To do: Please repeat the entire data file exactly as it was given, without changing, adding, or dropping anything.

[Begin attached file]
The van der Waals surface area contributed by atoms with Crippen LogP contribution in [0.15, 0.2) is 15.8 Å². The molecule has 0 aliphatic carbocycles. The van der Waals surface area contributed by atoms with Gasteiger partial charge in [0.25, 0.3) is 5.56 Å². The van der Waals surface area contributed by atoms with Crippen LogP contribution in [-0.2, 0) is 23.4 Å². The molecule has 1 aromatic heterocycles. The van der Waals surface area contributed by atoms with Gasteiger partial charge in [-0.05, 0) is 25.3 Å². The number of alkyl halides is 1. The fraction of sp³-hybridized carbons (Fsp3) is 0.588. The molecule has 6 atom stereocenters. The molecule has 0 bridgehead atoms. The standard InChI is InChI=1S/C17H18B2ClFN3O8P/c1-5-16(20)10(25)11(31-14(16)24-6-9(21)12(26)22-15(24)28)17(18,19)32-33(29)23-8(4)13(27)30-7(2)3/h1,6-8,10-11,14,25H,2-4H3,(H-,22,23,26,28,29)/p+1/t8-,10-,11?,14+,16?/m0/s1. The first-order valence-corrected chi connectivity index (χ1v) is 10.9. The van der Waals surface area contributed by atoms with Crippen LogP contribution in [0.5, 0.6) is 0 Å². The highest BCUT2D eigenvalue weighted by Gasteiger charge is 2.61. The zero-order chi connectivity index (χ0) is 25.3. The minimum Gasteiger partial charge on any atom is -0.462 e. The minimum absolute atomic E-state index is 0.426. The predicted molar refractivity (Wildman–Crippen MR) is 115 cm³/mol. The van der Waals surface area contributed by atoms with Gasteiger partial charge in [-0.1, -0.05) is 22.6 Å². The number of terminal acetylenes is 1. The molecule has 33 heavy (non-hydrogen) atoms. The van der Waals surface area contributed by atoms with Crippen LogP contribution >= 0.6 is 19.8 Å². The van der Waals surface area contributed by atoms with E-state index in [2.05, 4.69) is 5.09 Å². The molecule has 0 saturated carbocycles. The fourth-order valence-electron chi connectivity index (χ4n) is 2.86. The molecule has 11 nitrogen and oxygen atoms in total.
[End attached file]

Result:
The van der Waals surface area contributed by atoms with Crippen LogP contribution in [0.15, 0.2) is 15.8 Å². The molecule has 0 aliphatic carbocycles. The van der Waals surface area contributed by atoms with Gasteiger partial charge in [0.25, 0.3) is 5.56 Å². The van der Waals surface area contributed by atoms with Crippen LogP contribution in [-0.2, 0) is 23.4 Å². The molecule has 1 aromatic heterocycles. The van der Waals surface area contributed by atoms with Gasteiger partial charge in [-0.05, 0) is 25.3 Å². The number of alkyl halides is 1. The fraction of sp³-hybridized carbons (Fsp3) is 0.588. The molecule has 6 atom stereocenters. The molecule has 0 bridgehead atoms. The standard InChI is InChI=1S/C17H18B2ClFN3O8P/c1-5-16(20)10(25)11(31-14(16)24-6-9(21)12(26)22-15(24)28)17(18,19)32-33(29)23-8(4)13(27)30-7(2)3/h1,6-8,10-11,14,25H,2-4H3,(H-,22,23,26,28,29)/p+1/t8-,10-,11?,14+,16?/m0/s1. The first-order valence-corrected chi connectivity index (χ1v) is 10.9. The van der Waals surface area contributed by atoms with Crippen LogP contribution in [0.5, 0.6) is 0 Å². The highest BCUT2D eigenvalue weighted by Gasteiger charge is 2.61. The zero-order chi connectivity index (χ0) is 25.3. The minimum Gasteiger partial charge on any atom is -0.462 e. The minimum absolute atomic E-state index is 0.426. The predicted molar refractivity (Wildman–Crippen MR) is 115 cm³/mol. The van der Waals surface area contributed by atoms with Gasteiger partial charge in [-0.1, -0.05) is 22.6 Å². The number of terminal acetylenes is 1. The molecule has 33 heavy (non-hydrogen) atoms. The van der Waals surface area contributed by atoms with Crippen LogP contribution >= 0.6 is 19.8 Å². The van der Waals surface area contributed by atoms with E-state index in [2.05, 4.69) is 5.09 Å². The molecule has 0 saturated carbocycles. The fourth-order valence-electron chi connectivity index (χ4n) is 2.86. The molecule has 11 nitrogen and oxygen atoms in total.